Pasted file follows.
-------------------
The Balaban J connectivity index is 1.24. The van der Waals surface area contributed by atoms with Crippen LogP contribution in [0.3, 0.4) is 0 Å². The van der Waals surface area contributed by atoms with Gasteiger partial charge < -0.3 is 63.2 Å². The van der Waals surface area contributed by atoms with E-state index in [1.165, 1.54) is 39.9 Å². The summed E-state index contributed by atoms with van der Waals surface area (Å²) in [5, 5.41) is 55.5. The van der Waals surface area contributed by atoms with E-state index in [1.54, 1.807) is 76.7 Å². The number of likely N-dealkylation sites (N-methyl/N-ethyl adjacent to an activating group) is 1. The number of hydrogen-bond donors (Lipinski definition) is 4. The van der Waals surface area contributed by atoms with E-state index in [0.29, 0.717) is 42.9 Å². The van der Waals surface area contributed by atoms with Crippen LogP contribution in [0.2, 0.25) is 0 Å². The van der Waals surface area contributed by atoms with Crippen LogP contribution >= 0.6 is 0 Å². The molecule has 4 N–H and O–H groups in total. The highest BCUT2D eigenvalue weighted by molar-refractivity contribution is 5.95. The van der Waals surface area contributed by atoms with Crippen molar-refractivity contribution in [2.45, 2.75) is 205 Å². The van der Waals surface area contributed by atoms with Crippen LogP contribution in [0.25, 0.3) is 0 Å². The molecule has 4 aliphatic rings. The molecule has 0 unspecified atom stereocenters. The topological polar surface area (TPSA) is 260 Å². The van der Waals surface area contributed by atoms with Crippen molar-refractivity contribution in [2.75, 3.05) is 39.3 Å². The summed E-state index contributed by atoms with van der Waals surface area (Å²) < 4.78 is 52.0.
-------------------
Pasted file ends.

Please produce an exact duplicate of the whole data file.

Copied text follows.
The Balaban J connectivity index is 1.24. The van der Waals surface area contributed by atoms with Crippen LogP contribution in [0.3, 0.4) is 0 Å². The van der Waals surface area contributed by atoms with Gasteiger partial charge < -0.3 is 63.2 Å². The van der Waals surface area contributed by atoms with E-state index in [1.165, 1.54) is 39.9 Å². The summed E-state index contributed by atoms with van der Waals surface area (Å²) in [5, 5.41) is 55.5. The van der Waals surface area contributed by atoms with E-state index in [1.54, 1.807) is 76.7 Å². The number of likely N-dealkylation sites (N-methyl/N-ethyl adjacent to an activating group) is 1. The number of hydrogen-bond donors (Lipinski definition) is 4. The van der Waals surface area contributed by atoms with E-state index in [0.29, 0.717) is 42.9 Å². The van der Waals surface area contributed by atoms with Crippen LogP contribution in [0.2, 0.25) is 0 Å². The van der Waals surface area contributed by atoms with Crippen LogP contribution >= 0.6 is 0 Å². The molecule has 4 N–H and O–H groups in total. The highest BCUT2D eigenvalue weighted by molar-refractivity contribution is 5.95. The van der Waals surface area contributed by atoms with Crippen molar-refractivity contribution in [2.45, 2.75) is 205 Å². The van der Waals surface area contributed by atoms with Crippen LogP contribution in [0.25, 0.3) is 0 Å². The molecule has 4 aliphatic rings. The molecule has 0 unspecified atom stereocenters. The topological polar surface area (TPSA) is 260 Å². The van der Waals surface area contributed by atoms with Crippen molar-refractivity contribution in [2.75, 3.05) is 39.3 Å². The summed E-state index contributed by atoms with van der Waals surface area (Å²) < 4.78 is 52.0.